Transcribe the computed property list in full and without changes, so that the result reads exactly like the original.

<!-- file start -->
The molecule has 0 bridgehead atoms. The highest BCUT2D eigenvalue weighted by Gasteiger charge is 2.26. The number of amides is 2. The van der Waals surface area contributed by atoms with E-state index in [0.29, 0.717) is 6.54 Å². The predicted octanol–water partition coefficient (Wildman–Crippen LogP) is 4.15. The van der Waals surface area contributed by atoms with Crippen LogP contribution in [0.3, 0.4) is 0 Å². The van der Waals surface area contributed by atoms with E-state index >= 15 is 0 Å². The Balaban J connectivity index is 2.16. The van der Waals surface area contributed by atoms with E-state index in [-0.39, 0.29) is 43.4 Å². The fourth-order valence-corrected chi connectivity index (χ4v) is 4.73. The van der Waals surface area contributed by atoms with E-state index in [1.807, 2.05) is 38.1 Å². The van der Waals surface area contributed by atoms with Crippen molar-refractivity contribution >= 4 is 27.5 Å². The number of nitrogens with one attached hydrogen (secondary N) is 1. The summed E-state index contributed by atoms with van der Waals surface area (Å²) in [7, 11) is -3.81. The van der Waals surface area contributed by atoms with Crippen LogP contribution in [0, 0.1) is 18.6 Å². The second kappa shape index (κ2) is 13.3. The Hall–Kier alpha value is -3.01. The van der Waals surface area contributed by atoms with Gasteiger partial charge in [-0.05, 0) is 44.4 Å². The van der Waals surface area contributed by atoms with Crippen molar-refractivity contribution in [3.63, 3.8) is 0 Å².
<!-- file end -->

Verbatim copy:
The molecule has 0 bridgehead atoms. The highest BCUT2D eigenvalue weighted by Gasteiger charge is 2.26. The number of amides is 2. The van der Waals surface area contributed by atoms with E-state index in [0.29, 0.717) is 6.54 Å². The predicted octanol–water partition coefficient (Wildman–Crippen LogP) is 4.15. The van der Waals surface area contributed by atoms with Crippen LogP contribution in [0.3, 0.4) is 0 Å². The van der Waals surface area contributed by atoms with E-state index >= 15 is 0 Å². The Balaban J connectivity index is 2.16. The van der Waals surface area contributed by atoms with E-state index in [-0.39, 0.29) is 43.4 Å². The fourth-order valence-corrected chi connectivity index (χ4v) is 4.73. The van der Waals surface area contributed by atoms with E-state index in [1.807, 2.05) is 38.1 Å². The van der Waals surface area contributed by atoms with Crippen molar-refractivity contribution >= 4 is 27.5 Å². The number of nitrogens with one attached hydrogen (secondary N) is 1. The summed E-state index contributed by atoms with van der Waals surface area (Å²) in [7, 11) is -3.81. The van der Waals surface area contributed by atoms with Crippen LogP contribution in [0, 0.1) is 18.6 Å². The second kappa shape index (κ2) is 13.3. The Hall–Kier alpha value is -3.01. The van der Waals surface area contributed by atoms with Gasteiger partial charge in [-0.05, 0) is 44.4 Å². The van der Waals surface area contributed by atoms with Crippen molar-refractivity contribution in [3.63, 3.8) is 0 Å².